Hey, remember QR codes? Those magical black and white squares that convey information and URLs! They can help to bridge the real world and the browser — much like the Physical Web beacon support currently being tested in our beta.
QR codes sometimes get a bad press, but they can be a handy time-saver and a lot of people use them regularly:
The QR code has been around for almost as long as the URL. Because QR codes encode information themselves, they are also inherently decentralised, making them a good companion for the web. Unfortunately, in many regions of the globe, phones have generally not been bundled with QR readers, forcing users to download separate reader apps. This is about to change.
In our new version of Samsung Internet, we have an in-built QR code scanner. As long as you have ‘QR code reader’ enabled in the Extensions settings, it’s available in the menu under ‘Scan QR code’:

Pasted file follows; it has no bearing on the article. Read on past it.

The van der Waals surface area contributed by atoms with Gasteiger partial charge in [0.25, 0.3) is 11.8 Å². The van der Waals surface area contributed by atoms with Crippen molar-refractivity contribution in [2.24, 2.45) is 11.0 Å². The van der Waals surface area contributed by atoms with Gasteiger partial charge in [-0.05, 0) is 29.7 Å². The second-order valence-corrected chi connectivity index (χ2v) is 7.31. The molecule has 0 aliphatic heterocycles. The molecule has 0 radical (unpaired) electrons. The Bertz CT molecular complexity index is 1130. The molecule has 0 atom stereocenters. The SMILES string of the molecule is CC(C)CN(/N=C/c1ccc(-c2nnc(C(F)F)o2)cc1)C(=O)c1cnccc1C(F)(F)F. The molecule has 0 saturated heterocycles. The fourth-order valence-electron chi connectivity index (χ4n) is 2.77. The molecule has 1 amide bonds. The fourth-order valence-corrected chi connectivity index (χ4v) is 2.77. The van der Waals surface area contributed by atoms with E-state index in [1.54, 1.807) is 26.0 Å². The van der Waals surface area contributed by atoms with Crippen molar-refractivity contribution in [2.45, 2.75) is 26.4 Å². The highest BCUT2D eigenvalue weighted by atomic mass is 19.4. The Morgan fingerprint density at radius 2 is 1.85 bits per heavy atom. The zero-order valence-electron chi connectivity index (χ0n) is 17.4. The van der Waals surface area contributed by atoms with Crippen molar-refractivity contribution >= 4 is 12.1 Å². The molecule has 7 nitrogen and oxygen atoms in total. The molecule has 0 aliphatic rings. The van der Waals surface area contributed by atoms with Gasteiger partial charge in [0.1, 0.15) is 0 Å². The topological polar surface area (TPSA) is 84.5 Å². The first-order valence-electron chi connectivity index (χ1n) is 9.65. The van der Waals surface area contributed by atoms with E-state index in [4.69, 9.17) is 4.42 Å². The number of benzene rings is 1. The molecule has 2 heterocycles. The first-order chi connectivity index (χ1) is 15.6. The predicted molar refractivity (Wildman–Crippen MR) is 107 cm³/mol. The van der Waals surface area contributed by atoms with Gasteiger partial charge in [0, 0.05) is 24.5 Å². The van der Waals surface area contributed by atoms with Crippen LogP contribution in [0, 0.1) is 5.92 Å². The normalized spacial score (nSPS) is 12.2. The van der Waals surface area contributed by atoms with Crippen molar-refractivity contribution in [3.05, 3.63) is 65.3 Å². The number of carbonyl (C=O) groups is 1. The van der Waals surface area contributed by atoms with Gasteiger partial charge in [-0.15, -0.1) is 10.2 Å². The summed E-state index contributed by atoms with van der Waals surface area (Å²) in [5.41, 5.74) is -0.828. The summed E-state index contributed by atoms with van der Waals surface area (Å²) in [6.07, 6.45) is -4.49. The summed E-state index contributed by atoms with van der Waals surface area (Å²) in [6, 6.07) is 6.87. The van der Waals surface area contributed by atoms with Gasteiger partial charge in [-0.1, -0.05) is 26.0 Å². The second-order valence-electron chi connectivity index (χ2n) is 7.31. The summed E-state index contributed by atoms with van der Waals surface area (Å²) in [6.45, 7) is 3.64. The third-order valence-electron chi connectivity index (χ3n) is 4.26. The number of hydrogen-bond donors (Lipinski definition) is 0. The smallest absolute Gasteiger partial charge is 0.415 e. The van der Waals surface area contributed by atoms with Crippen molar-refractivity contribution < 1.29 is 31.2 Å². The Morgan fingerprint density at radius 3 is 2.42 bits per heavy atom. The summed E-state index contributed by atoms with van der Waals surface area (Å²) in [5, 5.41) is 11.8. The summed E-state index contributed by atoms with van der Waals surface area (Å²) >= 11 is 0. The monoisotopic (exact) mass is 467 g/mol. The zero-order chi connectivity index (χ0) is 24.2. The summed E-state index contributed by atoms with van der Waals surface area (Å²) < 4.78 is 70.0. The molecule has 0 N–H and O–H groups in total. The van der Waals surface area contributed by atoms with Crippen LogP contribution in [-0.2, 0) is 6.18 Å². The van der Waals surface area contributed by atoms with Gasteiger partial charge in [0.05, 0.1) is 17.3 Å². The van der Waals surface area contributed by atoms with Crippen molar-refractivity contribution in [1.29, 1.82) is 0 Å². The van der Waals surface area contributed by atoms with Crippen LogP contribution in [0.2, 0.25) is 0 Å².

Now if you scan a QR code representing a URL, that URL will open up directly in the browser. You can try it out with this one that points to Wikipedia, for example:
For QR codes containing text, that will be displayed on a ‘Scan result’ page. You can double-tap or press-and-hold to copy and paste it somewhere, as usual.
It also works for barcodes, automatically searching the scanned number in your default search engine.
So why might this be of interest to developers? Well, it’s potentially another way that people could come to your web app, or discover information that you want to share. Please let us know if you find it useful or have suggestions for how we can improve it.
I’m going to leave you with one last QR code that, if you’re brave enough to scan, will lead you somewhere amazing: